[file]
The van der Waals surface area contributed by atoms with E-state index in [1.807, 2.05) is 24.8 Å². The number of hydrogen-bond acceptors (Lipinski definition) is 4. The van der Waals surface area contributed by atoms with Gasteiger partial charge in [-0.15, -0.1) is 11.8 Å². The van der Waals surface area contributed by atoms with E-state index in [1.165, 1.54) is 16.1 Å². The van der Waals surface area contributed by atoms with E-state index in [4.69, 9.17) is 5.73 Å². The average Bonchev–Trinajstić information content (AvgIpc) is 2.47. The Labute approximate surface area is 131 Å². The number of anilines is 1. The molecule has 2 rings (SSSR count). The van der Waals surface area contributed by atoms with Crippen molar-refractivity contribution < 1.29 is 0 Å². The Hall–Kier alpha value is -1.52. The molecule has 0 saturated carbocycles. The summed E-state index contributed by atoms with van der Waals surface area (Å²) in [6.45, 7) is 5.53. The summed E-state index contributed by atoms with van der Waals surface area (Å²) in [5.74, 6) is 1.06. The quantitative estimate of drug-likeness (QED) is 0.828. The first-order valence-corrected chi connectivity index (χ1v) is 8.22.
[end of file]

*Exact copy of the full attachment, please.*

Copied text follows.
The van der Waals surface area contributed by atoms with E-state index in [1.807, 2.05) is 24.8 Å². The number of hydrogen-bond acceptors (Lipinski definition) is 4. The van der Waals surface area contributed by atoms with Gasteiger partial charge in [-0.15, -0.1) is 11.8 Å². The van der Waals surface area contributed by atoms with E-state index in [1.165, 1.54) is 16.1 Å². The van der Waals surface area contributed by atoms with E-state index in [4.69, 9.17) is 5.73 Å². The average Bonchev–Trinajstić information content (AvgIpc) is 2.47. The Labute approximate surface area is 131 Å². The number of anilines is 1. The molecule has 2 rings (SSSR count). The van der Waals surface area contributed by atoms with Crippen molar-refractivity contribution < 1.29 is 0 Å². The Hall–Kier alpha value is -1.52. The molecule has 0 saturated carbocycles. The summed E-state index contributed by atoms with van der Waals surface area (Å²) in [6.45, 7) is 5.53. The summed E-state index contributed by atoms with van der Waals surface area (Å²) in [5.74, 6) is 1.06. The quantitative estimate of drug-likeness (QED) is 0.828. The first-order valence-corrected chi connectivity index (χ1v) is 8.22.